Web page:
I didn’t think the other areas of Angkor Thom were as interesting, partly as by this time we had already spent 5 hours walking around ruins and it had to be pretty amazing to beat Angkor Wat and the Bayon. We jumped in our tuk tuk for the final stop on our tour, Ta Phrom. We were both kind of tired and had seen a lot of ruins by this point, so weren’t expecting to spend long here…but it turned out to be my favourite temple of the tour. This one was particularly special as it had not been renovated and was still overgrown by huge trees and bushes (Tomb Raider was filmed here). This made it feel far more authentic, and I also now have a hundred photos of tree roots climbing over temple ruins! Last stop on our tour was another smaller temple, before we headed back home after what felt like a long day…it was only 1pm by this point! Spent the rest of the day napping and wandering round the market in town.
We weren't too impressed with Siem Reap - it is a town built up because it is near the ruins and there wasn't much else to see.
The next day we jumped on the bus to Phnom Pehn. Unfortunately the bus broke down halfway, so we sat on the side of the road in small town for a while as our 6hr journey turned into 10hrs. We were starting to realise that travel in Cambodia would almost certainly take longer than advertised!
Phnom Penh (14th February - 17th February)
We both really liked Phnom Pehn, it was a far smaller and more laid back city than any we have been to previously on our trip. We spent one day walking around the city centre, checked out the market, Wat Phnom, some monuments and the grand palace. Both were interesting, but after seeing the Wats and grand palace in Bangkok just a week before they fell a little short on the ornate decorations. The second day was far more sobering, a trip to the Killing Fields (Cheung Ek) outside Phnom Pehn and S21 the prison in Phnom Pehn used by the Khmer Rouge. Both were very interesting but very sad experiences. Particularly the Killing Fields which had a really good audio guide with narratives from the survivors and Khmer Rouge soldiers. Definitely a must see if you go to Phnom Pehn.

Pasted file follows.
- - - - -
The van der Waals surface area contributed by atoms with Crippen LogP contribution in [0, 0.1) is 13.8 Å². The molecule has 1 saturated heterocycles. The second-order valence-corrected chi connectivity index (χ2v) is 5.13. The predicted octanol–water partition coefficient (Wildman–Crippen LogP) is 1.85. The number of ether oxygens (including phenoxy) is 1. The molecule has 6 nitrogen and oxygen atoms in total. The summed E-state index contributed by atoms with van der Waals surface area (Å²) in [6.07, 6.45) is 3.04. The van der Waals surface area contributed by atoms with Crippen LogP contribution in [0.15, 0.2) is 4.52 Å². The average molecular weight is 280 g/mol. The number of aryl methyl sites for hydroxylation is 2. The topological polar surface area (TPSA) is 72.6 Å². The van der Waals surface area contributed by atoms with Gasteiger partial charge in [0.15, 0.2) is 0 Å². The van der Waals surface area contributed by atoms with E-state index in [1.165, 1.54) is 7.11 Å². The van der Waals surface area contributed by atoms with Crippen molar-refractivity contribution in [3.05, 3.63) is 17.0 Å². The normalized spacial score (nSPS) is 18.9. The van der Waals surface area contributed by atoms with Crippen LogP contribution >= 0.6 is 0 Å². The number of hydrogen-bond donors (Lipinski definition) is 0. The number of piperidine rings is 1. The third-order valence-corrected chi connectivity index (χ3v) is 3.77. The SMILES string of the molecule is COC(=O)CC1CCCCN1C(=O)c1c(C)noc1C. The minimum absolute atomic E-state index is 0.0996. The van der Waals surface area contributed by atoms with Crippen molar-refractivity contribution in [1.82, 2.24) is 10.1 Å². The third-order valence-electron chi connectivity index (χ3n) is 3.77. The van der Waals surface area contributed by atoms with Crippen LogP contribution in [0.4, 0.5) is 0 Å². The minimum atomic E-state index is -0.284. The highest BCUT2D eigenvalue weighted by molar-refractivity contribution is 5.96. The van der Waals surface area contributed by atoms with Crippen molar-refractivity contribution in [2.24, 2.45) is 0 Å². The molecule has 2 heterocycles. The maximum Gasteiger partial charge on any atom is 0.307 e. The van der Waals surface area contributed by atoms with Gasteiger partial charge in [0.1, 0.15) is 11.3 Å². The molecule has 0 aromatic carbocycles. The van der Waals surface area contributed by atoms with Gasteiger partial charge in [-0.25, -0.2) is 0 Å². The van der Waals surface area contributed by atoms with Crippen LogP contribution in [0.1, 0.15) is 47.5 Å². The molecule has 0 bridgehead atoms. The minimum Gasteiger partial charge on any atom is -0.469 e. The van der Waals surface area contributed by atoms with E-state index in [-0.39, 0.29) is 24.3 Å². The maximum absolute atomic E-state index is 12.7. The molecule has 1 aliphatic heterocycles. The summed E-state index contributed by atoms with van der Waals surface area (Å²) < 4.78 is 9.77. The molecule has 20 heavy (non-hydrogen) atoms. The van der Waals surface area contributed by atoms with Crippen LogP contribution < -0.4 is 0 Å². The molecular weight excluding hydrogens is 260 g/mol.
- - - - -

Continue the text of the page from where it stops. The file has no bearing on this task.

We had some great and very cheap food in Phnom Pehn. We were staying a Khmer neighbourhood so decided to check out the local restaurants. These were kitchens with plastic chairs and tables spilling out onto the street, where we got hot pot one night and a grill the next with a pitcher of beer each night, all for under $5 between us, fantastic value for money. They didn’t speak much/any English in these places though, so we had to point at other peoples food and the adverts on the wall. After this they obviously didn’t trust us to cook our own food at the table so we had our own chef, a young Cambodian girl no older than 10, stood at our table grilling our food for us, great service!
We both really enjoyed the bits of Cambodia we visited, although feel like we haven’t really seen much of this country. But we only had a limited amount of time and after our first experiences of public transport we realised that getting around in Cambodia was not a quick business, and it would take weeks rather than days to see the whole country. Instead we decided to move on to Vietnam and spend more of our time there as although it would have been nice to see other parts of Cambodia, they were not on our ‘must-see’ list of places.